GS: The amount of support and love we’ve received as a band has never been lost on me. It’s really incredible what we managed to grow over these years and how invested other people were in the music we were making. So, it is sad to know that there’s no repeats for the rest of the summer. Every time we hit a stage, it’ll be the last time we play on that stage as this band. The hope is that we can put on a performance at each of these shows that will be one that people won’t forget and is deserving of how much love and support we get. After all these years, every time I get up on stage, I still feel like I owe the crowd a lot.
What are you looking forward to in life after the band?
SM: I’m looking forward to being able to take a step back and see the forest for the trees a little bit more. Even though this job is expansive in a lot of ways, you can get hyper focused on it. For so many years now we’ve been making this our priority. So, the process of figuring out what comes next or, rather, how what comes next comes next is exciting.
GS: I’m really looking forward to something that’s totally new. I think that’s a very exciting prospect of this whole thing, moving forward with something that I can bring some of the lessons that I’ve learned and just move forward into the future. And just keep creating. That urge isn’t going to stop. I know I’m always going to want to write songs and perform them.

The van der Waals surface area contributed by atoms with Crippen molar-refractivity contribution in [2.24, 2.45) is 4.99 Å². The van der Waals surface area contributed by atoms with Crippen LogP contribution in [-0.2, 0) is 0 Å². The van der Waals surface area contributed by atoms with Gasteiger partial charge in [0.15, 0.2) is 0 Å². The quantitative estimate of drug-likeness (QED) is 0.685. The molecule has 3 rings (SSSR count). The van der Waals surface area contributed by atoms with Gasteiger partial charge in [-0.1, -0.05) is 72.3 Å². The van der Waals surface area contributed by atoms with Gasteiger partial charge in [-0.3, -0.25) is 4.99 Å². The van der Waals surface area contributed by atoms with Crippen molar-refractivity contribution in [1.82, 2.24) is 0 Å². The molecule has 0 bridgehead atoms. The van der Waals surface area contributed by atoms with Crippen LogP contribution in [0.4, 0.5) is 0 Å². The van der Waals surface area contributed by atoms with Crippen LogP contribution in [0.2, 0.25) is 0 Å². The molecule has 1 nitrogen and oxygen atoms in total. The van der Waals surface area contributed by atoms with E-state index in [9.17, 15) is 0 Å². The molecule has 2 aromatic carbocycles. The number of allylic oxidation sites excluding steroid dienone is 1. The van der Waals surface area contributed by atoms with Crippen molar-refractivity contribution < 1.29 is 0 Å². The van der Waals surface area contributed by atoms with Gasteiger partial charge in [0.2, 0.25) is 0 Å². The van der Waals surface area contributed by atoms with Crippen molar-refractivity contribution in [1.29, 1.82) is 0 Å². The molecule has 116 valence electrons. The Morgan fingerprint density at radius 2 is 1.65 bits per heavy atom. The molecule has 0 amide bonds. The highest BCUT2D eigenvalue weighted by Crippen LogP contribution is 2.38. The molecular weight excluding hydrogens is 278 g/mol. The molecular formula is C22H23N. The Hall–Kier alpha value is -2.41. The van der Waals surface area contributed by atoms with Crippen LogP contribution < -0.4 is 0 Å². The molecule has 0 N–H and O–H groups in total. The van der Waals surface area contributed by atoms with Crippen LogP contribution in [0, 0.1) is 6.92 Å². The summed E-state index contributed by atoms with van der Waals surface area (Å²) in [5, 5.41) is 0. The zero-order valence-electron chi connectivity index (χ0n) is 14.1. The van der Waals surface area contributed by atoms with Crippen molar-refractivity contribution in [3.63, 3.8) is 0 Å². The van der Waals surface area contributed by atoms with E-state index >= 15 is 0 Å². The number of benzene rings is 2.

Is there anything in particular you’ll miss about the fans?
GS: I’ll just miss them. They are the reason for this, all of this. We had a little bit to do with it, but, honestly, it’s the people who have supported us all these years that truly made this thing into what it was and what it is. And we would be lost without them. I could never thank them enough in my entire life for what they’ve done for us.
SM: They’ve provided an opportunity of a lifetime, quite literally. You hear people say that phrase all the time and the weight of it always kind of goes over my head. But it really has been an opportunity of a lifetime, and it is all because of the fans. I feel very, very lucky.
Do you think you would ever get together for a reunion show?
GS: Never say never. The Bond movies taught me that.
CG: I think Elton John’s been on a farewell tour for like five years now.
GS: How many reunion shows has KISS done? Hundreds?
CG: Too many.
GS: Who knows? If it happens, it’ll be in the future. That’s for sure.